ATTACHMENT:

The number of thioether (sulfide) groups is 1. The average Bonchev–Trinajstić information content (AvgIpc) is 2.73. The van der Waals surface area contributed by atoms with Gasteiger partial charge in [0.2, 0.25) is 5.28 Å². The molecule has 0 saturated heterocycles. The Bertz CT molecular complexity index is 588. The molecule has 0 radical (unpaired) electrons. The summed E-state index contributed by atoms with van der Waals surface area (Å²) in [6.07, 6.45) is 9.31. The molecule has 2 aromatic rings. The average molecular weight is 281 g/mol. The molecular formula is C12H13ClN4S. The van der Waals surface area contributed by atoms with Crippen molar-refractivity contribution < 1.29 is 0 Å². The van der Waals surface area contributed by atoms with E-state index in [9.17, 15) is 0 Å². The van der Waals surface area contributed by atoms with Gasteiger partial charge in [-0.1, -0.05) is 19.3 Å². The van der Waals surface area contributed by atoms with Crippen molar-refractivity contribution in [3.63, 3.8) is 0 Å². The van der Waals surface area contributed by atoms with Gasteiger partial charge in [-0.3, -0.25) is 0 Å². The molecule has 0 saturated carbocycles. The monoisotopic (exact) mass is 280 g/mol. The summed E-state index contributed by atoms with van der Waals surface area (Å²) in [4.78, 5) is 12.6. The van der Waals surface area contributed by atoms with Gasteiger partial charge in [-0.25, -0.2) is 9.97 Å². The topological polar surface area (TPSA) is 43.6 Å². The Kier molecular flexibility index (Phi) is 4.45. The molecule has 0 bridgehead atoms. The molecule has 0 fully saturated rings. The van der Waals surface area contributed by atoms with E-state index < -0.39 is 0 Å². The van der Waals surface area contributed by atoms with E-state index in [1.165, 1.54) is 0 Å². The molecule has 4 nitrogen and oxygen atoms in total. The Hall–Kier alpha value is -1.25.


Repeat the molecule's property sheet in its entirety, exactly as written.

The number of thioether (sulfide) groups is 1. The average Bonchev–Trinajstić information content (AvgIpc) is 2.73. The van der Waals surface area contributed by atoms with Gasteiger partial charge in [0.2, 0.25) is 5.28 Å². The molecule has 0 saturated heterocycles. The Bertz CT molecular complexity index is 588. The molecule has 0 radical (unpaired) electrons. The summed E-state index contributed by atoms with van der Waals surface area (Å²) in [6.07, 6.45) is 9.31. The molecule has 2 aromatic rings. The average molecular weight is 281 g/mol. The molecular formula is C12H13ClN4S. The van der Waals surface area contributed by atoms with Crippen molar-refractivity contribution < 1.29 is 0 Å². The van der Waals surface area contributed by atoms with E-state index in [9.17, 15) is 0 Å². The van der Waals surface area contributed by atoms with Gasteiger partial charge in [-0.1, -0.05) is 19.3 Å². The van der Waals surface area contributed by atoms with Crippen molar-refractivity contribution in [3.63, 3.8) is 0 Å². The van der Waals surface area contributed by atoms with Gasteiger partial charge in [-0.3, -0.25) is 0 Å². The molecule has 0 saturated carbocycles. The monoisotopic (exact) mass is 280 g/mol. The summed E-state index contributed by atoms with van der Waals surface area (Å²) in [4.78, 5) is 12.6. The van der Waals surface area contributed by atoms with Gasteiger partial charge in [-0.25, -0.2) is 9.97 Å². The topological polar surface area (TPSA) is 43.6 Å². The Kier molecular flexibility index (Phi) is 4.45. The molecule has 0 bridgehead atoms. The molecule has 0 fully saturated rings. The van der Waals surface area contributed by atoms with E-state index < -0.39 is 0 Å². The van der Waals surface area contributed by atoms with E-state index in [1.165, 1.54) is 0 Å². The molecule has 4 nitrogen and oxygen atoms in total. The Hall–Kier alpha value is -1.25.